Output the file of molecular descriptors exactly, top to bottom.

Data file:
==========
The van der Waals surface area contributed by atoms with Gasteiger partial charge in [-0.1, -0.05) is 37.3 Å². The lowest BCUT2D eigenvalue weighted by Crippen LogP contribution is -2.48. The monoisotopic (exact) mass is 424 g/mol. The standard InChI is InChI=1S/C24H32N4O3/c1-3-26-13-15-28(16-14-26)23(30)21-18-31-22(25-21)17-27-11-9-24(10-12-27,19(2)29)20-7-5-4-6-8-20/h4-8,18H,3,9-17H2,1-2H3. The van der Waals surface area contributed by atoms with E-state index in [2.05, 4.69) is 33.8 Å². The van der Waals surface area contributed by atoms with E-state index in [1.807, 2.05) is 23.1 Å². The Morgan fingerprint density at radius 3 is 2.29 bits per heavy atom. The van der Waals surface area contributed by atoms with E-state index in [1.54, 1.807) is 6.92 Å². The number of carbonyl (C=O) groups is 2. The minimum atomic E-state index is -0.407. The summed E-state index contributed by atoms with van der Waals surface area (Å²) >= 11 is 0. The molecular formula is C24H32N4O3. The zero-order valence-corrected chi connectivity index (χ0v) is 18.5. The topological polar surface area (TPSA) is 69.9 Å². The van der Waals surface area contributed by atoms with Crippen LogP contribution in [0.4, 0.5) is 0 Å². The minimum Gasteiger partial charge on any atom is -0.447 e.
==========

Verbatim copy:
The van der Waals surface area contributed by atoms with Gasteiger partial charge in [-0.1, -0.05) is 37.3 Å². The lowest BCUT2D eigenvalue weighted by Crippen LogP contribution is -2.48. The monoisotopic (exact) mass is 424 g/mol. The standard InChI is InChI=1S/C24H32N4O3/c1-3-26-13-15-28(16-14-26)23(30)21-18-31-22(25-21)17-27-11-9-24(10-12-27,19(2)29)20-7-5-4-6-8-20/h4-8,18H,3,9-17H2,1-2H3. The van der Waals surface area contributed by atoms with E-state index in [2.05, 4.69) is 33.8 Å². The van der Waals surface area contributed by atoms with E-state index in [1.807, 2.05) is 23.1 Å². The Morgan fingerprint density at radius 3 is 2.29 bits per heavy atom. The van der Waals surface area contributed by atoms with E-state index in [1.54, 1.807) is 6.92 Å². The number of carbonyl (C=O) groups is 2. The minimum atomic E-state index is -0.407. The summed E-state index contributed by atoms with van der Waals surface area (Å²) >= 11 is 0. The molecular formula is C24H32N4O3. The zero-order valence-corrected chi connectivity index (χ0v) is 18.5. The topological polar surface area (TPSA) is 69.9 Å². The van der Waals surface area contributed by atoms with Crippen LogP contribution in [0.4, 0.5) is 0 Å². The minimum Gasteiger partial charge on any atom is -0.447 e.